Rubicon Express 3.5″ XJ Lift kit

Installation date: August 1997

Why Rubicon Express?

Well, after months of phone calls, emails, and looking through magazines and catalogs, I finally decided on RE’s Rockbound Cherokee lift kit after talking to the guys over at Rubicon Express. There were several things I was looking for in a lift kit — I wanted a kit that would give me around 3″ of lift (to get more body ground clearance and run some 31×10.5″ tires), good performance offroad, good street handling and ride, and I wanted a kit that would address some of the problems of lifting a Cherokee over 3″ (frame stress, brake lines, trackbar, ect). Rubicon Express’s Rockbound lift did all that. Two big selling points for me were RE’s SuperFlex control arms and their adjustable trackbar. Plus, at the time RE was the only company to offer an XJ kit with articulating control arms.

If you lift a Cherokee more than about 3″ you’ll probably need to adjust the trackbar to keep the axle centered under the Jeep. Rubicon offers a redesigned trackbar that eliminates the need to relocate the trackbar or use a drop-down bracket which can cause problems with the frame and bumpsteer. RE’s adjustable trackbar has either a heim joint or a rod end at the frame mount.

Here’s what my kit consisted of:

(2) 3.5″ progressive rate front coil springs
(2) 3″ lift, full-length rear add-a-leafs
(2) 1.5″ rear blocks and longer U-bolts
(1) extended rear brake line
(2) ChromeMoly “super flex” lower control arms
(1) adjustable Chrome-Moly trackbar
(4) Doetsch Tech 3000 shocks
(2) swaybar quick disconnects

Please keep in mind, I purchased and installed this kit back in August 1997, so the parts I got and the prices I paid won’t be the same as they are now.

Installation

After talking to a lot of Jeepers with lifted XJ’s, I decided that I would try and install the lift myself, with the help of my Uncle Lynn. Plus, after buying the lift and planning for over $400 in tires, my Jeep fund was running low. Installation took about 16 hours over the course of two days. We had air tools at our disposal, but didn’t really need them, though they would make the installation go faster (a lot of the time was just spent taking off bolts and putting them back on).

The rear:

The rear was relatively simple. My uncle and I had installed a set of BlackDiamond 2.5″ add-a-leafs on his ’96 XJ Sport about a week earlier, so we had some idea as to what to do already. Installing the add-a-leafs is pretty straight forward, just make sure to follow the directions and make sure you have the spring pack clamped when you take off the retainer clips.

You can install the add-a-leafs with the main leaf still attached to the Jeep, or you can remove the entire spring pack. I left the main leaf bolted up mostly because I would have had to remove my nerf bars to get the spring off, but as I’ve later learned, it’s much, much easier if you completely remove the leaf springs to install the aal. A couple of medium-sized C-clamps is all you need to recompress the leaf pack. It’s also helpful to have a long, slender rod of some sort to keep the leafs lined up while compressing the pack (we used an 6″ extension bar from my 1/4″ socket-wrench set, but a long screwdriver works great too).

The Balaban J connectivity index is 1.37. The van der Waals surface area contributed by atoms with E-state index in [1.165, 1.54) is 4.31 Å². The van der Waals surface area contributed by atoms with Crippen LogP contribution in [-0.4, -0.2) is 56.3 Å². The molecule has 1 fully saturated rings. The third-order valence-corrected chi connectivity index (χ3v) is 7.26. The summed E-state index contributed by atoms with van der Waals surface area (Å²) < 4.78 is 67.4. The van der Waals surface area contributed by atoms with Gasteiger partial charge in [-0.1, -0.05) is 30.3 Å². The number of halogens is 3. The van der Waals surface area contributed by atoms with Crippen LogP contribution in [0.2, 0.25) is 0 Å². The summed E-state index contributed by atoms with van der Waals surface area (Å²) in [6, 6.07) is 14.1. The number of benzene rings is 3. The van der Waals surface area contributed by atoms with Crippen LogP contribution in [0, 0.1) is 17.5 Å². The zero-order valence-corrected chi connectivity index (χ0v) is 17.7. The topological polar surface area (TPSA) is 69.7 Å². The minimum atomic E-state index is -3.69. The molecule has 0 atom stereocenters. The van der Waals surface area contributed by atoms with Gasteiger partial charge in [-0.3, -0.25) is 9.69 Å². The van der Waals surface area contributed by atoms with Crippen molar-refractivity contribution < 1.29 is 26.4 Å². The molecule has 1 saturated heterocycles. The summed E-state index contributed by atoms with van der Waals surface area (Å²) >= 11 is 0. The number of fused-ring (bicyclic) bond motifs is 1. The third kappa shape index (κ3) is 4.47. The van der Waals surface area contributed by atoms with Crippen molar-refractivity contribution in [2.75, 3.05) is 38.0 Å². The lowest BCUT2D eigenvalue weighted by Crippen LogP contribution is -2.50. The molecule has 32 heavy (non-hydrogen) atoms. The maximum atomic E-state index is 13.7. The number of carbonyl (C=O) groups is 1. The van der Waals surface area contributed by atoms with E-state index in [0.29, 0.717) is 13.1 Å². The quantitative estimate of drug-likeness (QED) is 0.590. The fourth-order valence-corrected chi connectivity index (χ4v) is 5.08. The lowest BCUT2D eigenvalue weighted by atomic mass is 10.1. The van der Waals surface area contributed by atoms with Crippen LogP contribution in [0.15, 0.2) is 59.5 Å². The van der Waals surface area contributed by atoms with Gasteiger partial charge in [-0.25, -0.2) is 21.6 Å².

Once you have the leaf pack compressed with the C-clamps, tighten down the center bolt and install the new retainer clips.

I went ahead and removed the rear swaybar to get a little more suspension flex in back — with the stiffer springs in back I can’t tell much difference, there’s more body roll during corning, but it’s not bad.

The first thing we learned installing the add-a-leafs on both Cherokees was that any lift 3″ or over really needs a brake line relocation bracket or longer rear brake lines to allow enough slack for axle articulation (without ripping out the rear brake lines). The BlackDiamond add-a-leafs had come with a relocation bracket while my kit had come with an extended brake line. Instead of having to bleed the brake lines on my Jeep, my uncle and I decided to fabricate a relocation bracket of our own (we modified a relocation bracket from the rear bumper of his wife’s YJ). These are pictures of the bracket both before and after installation (the installed picture is a bit fuzzy, sorry). A retainer clip holds the brake line in the bracket.

After getting everything all bolted back together in back, the Jeep sat a full 3″ higher than before (though this amount of lift from the aal wouldn’t last long). Once the front lift was installed I found that I didn’t have enough lift in back (got a full 4″ of lift in front and the Jeep sat nose high), so I went back and installed the 1.5″ blocks. This took about 20 minutes and brought me happily back to being tail high. When I first put the blocks in I noticed a bit of driveline vibration during acceleration and at higher rpm’s. The vibs have since disappeared and I’ve even installed a set of MJ shackles for some more rear lift and haven’t really noticed any vibs from the rear.

The front:

The front was considerably more involved than the rear. The first thing I did was to remove the front skid plate, and man did that free up a lot of working room!! (still have yet to put the skid plate back on) Also, renting or buying a set of spring compressors (you actually need what are called “strut” compressors, they fit on the outside of the coils) makes life a heck of a lot easier when you install the new, longer coil springs (the factory springs should drop right out if you lower the axle enough).

Lower Control Arms: